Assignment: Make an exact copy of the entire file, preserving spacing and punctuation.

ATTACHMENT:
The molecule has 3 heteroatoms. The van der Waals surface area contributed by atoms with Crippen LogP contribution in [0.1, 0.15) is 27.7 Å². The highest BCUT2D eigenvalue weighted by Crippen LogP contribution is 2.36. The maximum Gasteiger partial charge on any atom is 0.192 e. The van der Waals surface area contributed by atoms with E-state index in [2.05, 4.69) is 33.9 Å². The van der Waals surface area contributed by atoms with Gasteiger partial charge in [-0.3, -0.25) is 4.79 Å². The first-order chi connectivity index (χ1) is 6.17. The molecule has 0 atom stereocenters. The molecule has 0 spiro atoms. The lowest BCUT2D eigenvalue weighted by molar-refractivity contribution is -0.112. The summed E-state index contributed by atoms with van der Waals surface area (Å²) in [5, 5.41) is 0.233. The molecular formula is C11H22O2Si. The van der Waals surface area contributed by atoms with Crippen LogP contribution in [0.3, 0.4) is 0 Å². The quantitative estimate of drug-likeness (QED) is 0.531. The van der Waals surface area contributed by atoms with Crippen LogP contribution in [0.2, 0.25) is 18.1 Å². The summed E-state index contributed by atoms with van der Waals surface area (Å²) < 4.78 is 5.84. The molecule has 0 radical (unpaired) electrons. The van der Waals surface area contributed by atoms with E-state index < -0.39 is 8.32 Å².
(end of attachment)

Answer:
The molecule has 3 heteroatoms. The van der Waals surface area contributed by atoms with Crippen LogP contribution in [0.1, 0.15) is 27.7 Å². The highest BCUT2D eigenvalue weighted by Crippen LogP contribution is 2.36. The maximum Gasteiger partial charge on any atom is 0.192 e. The van der Waals surface area contributed by atoms with E-state index in [2.05, 4.69) is 33.9 Å². The van der Waals surface area contributed by atoms with Gasteiger partial charge in [-0.3, -0.25) is 4.79 Å². The first-order chi connectivity index (χ1) is 6.17. The molecule has 0 atom stereocenters. The molecule has 0 spiro atoms. The lowest BCUT2D eigenvalue weighted by molar-refractivity contribution is -0.112. The summed E-state index contributed by atoms with van der Waals surface area (Å²) in [5, 5.41) is 0.233. The molecular formula is C11H22O2Si. The van der Waals surface area contributed by atoms with Crippen LogP contribution in [0.3, 0.4) is 0 Å². The quantitative estimate of drug-likeness (QED) is 0.531. The van der Waals surface area contributed by atoms with Crippen LogP contribution in [0.2, 0.25) is 18.1 Å². The summed E-state index contributed by atoms with van der Waals surface area (Å²) < 4.78 is 5.84. The molecule has 0 radical (unpaired) electrons. The van der Waals surface area contributed by atoms with E-state index < -0.39 is 8.32 Å².